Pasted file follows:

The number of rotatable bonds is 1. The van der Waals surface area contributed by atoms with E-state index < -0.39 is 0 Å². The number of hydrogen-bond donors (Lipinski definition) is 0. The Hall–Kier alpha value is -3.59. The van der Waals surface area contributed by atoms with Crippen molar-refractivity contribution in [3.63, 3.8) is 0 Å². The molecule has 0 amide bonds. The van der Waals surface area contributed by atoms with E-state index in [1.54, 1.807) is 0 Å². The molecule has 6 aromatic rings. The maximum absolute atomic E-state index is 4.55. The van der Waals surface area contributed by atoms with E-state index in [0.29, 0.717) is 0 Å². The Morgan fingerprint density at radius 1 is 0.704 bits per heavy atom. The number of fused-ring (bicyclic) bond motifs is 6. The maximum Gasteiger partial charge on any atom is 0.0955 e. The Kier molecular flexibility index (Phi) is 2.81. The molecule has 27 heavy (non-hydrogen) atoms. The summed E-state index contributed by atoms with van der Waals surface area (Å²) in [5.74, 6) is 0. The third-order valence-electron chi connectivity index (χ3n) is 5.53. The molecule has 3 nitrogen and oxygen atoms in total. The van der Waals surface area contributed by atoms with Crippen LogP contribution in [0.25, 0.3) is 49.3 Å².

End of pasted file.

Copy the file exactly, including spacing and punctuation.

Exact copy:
The number of rotatable bonds is 1. The van der Waals surface area contributed by atoms with E-state index < -0.39 is 0 Å². The number of hydrogen-bond donors (Lipinski definition) is 0. The Hall–Kier alpha value is -3.59. The van der Waals surface area contributed by atoms with Crippen molar-refractivity contribution in [3.63, 3.8) is 0 Å². The molecule has 0 amide bonds. The van der Waals surface area contributed by atoms with E-state index in [1.54, 1.807) is 0 Å². The molecule has 6 aromatic rings. The maximum absolute atomic E-state index is 4.55. The van der Waals surface area contributed by atoms with E-state index in [0.29, 0.717) is 0 Å². The Morgan fingerprint density at radius 1 is 0.704 bits per heavy atom. The number of fused-ring (bicyclic) bond motifs is 6. The maximum Gasteiger partial charge on any atom is 0.0955 e. The Kier molecular flexibility index (Phi) is 2.81. The molecule has 27 heavy (non-hydrogen) atoms. The summed E-state index contributed by atoms with van der Waals surface area (Å²) in [5.74, 6) is 0. The third-order valence-electron chi connectivity index (χ3n) is 5.53. The molecule has 3 nitrogen and oxygen atoms in total. The van der Waals surface area contributed by atoms with Crippen LogP contribution in [0.25, 0.3) is 49.3 Å².